I’m a big fan of creating things from scratch in my kitchen as often as possible. My experiments have ranged from homemade cheeses, crackers and beyond. When I recently received a review copy of Fermented Vegetables by Kristen and Christopher Shockey, I realized the recipes in this book would be a novelty in my kitchen. Although I’d pickled things before, I had never fermented anything. Not really.
The book includes step-by-step guides (with photos!) for mastering everything from Sauerkraut to Brine Pickling and Kimchi. I never realized that fermenting vegetables really only requires a couple basic ingredients: the vegetables and salt, and in some cases water (for the Brine Pickling options). The other key factor in the mix is time, which allows the veggies to actually ferment while releasing carbon dioxide.
The first section of the book includes the basics, such as tools required and details on each fermentation method. Following this is essentially an alphabetical encyclopedia of vegetables and herbs with various recipes for each for different types of fermentation. For example, flip to the section for cauliflower and you’ll find recipes for CauliKraut, Curried CauliKraut, and Edgy Veggies, while the chapter devoted to parsnips only features a Parsnip Kimchi. Recipes truly range based on what fermentation methods are best for the ingredients. The book really captures so many creative ways to prepare these ingredients.
|Sauerkraut Day 1|
|Sauerkraut Day 5|
|Check out the CO2 bubbles at the top…|
The On The Plate section of the book follows, and includes recipes for many different categories (Breakfast through Dessert) utilizing the fermented veggie recipes from the bulk of the book. For example use the sauerkraut to create everything from Kraut Balls as an appetizer to Sauerkraut Strudel for dinner.
|Sauerkraut Day 7, ready to eat!|
Considering this was my very first foray into fermentation, I decided to begin with the cornerstone of fermented vegetables. There’s nothing more perfect to fit the bill than tackling homemade sauerkraut. It really is the grandmother to all these other techniques and recipes. It uses only two ingredients, cabbage and salt. I figure if I can follow the basic steps for fermentation, then next time it will open up the possibilities to making more variations on kraut, or perhaps kimchi will be my next project.
The “Naked Kraut” or basic sauerkraut recipe is very easy to follow. I actually halved the recipe because I just wanted to see how it turned out before diving right in and making a larger batch. I started the process on a Sunday, checked my kraut’s progress throughout the week, and it was ready to be jarred (and eaten) by the following Saturday morning. That weekend, we enjoyed some hot dogs with homemade sauerkraut. It was fantastic!
If you’ve never thought about fermenting vegetables in your kitchen, don’t be scared. It’s really super easy and the results are great. This book is a wonderful guide for anyone interested in fermentation. I’m looking forward to trying other variations on sauerkraut as well as some of the other fermentation techniques in the book. Kimchi is definitely high on my list!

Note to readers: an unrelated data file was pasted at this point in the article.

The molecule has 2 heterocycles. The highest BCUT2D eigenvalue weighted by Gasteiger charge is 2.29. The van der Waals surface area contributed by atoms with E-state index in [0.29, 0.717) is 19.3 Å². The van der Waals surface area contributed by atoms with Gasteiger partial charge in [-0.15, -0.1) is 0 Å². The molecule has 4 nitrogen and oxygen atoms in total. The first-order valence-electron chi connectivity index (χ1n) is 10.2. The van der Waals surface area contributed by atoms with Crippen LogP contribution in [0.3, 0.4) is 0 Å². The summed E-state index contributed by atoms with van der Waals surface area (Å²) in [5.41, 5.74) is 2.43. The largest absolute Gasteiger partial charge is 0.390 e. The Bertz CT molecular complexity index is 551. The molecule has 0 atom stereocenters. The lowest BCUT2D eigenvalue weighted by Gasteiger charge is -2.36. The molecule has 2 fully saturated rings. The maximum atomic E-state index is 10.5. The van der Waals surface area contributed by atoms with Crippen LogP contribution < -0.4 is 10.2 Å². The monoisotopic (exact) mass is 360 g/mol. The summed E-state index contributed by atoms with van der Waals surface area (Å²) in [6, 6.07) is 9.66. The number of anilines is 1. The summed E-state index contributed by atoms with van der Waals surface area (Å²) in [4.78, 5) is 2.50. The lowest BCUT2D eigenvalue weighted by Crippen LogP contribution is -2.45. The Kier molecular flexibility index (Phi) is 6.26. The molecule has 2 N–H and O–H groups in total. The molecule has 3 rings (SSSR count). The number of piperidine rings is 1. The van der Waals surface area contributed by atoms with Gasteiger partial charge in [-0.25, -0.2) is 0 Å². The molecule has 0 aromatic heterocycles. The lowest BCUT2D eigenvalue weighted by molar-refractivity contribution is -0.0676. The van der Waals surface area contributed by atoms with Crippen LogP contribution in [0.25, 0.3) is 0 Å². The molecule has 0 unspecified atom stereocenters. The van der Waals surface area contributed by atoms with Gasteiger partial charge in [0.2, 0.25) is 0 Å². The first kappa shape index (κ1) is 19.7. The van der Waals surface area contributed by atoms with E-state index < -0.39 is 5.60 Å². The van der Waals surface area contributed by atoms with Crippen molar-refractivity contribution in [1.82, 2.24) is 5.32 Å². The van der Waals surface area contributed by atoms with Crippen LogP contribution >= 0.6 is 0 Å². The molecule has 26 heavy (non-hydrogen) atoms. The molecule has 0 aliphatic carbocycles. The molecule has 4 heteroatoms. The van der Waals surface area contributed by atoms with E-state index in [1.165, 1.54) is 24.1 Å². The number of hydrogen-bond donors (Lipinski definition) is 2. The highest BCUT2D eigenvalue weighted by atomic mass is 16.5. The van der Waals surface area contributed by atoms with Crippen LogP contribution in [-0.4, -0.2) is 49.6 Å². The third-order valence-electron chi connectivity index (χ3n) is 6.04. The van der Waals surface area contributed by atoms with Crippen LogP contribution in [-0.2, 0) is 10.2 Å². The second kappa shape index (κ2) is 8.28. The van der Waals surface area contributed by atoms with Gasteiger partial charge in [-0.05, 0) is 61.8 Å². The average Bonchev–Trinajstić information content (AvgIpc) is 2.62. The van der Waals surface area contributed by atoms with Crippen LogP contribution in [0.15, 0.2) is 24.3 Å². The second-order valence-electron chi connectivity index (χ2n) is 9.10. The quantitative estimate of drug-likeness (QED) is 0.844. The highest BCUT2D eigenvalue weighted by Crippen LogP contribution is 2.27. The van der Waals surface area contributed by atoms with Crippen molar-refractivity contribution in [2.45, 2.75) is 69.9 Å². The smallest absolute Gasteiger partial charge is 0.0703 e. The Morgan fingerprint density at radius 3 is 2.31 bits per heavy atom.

Makes about 2 quarts
(fermentation vessel: 2 quarts or larger)
(From Fermented Vegetables)
3 1/2 pounds (1 to 2 heads) cabbage
1 to 1 1/2 tablespoons unrefined sea salt (I used kosher salt)
To prepare the cabbage, remove the coarse outer leaves. Rinse a few unblemished ones and set them aside. Rinse the rest of the cabbage in cold water. With a stainless steel knife, quarter and core the cabbage. Thinly slice with the same knife or a mandoline, then transfer the cabbage to a large bowl.
Add 1 tablespoon of the salt and, with your hands, massage it into the leaves, then taste. You should be able to taste the salt without it being overwhelming. Add more salt if necessary. The cabbage will soon look wet and limp, and liquid will begin to pool. If you’ve put in a good effort and don’t see much brine in the bowl, let it stand, covered, for 45 minutes, then massage again.
Transfer the cabbage to a crock or 2 quart jar, a few handfuls at a time, pressing down on the cabbage with your fist or a tamper to work out air pockets. You should see some brine on top of the cabbage when you press. Leave 4 inches of headspace for a crock, or 2 to 3 inches for a jar. Top the cabbage with one or two of the reserved outer leaves. Then, for a crock, top the leaves with a plate that fits the opening of the container and covers as much of the vegetables as possible; weight down with a sealed, water-filled jar. For a jar, use a sealed, water-filled jar or ziplock bag as a follower-weight combination.
Set aside the jar or crock on a baking sheet to ferment, somewhere nearby, out of direct sunlight, and cool, for 4 to 14 days. Check daily to make sure the cabbage is submerged, pressing down as needed.
You can start to test the kraut on day 4. You’ll know its ready when it’s pleasingly sour and pickle-y tasting, without the strong acidity of vinegar; the cabbage has softened a bit but retains some crunch; and the cabbage is more yellow than green and slightly translucent, as if it’s been cooked.
Ladle the kraut into smaller jars and tamp down. Pour in any brine that’s left. Tighten the lids, then store in the refrigerator. This kraut will keep, refrigerated, for 1 year.
*Disclaimer* I received no compensation to write this review other than a free copy of the book. My opinions are always my own.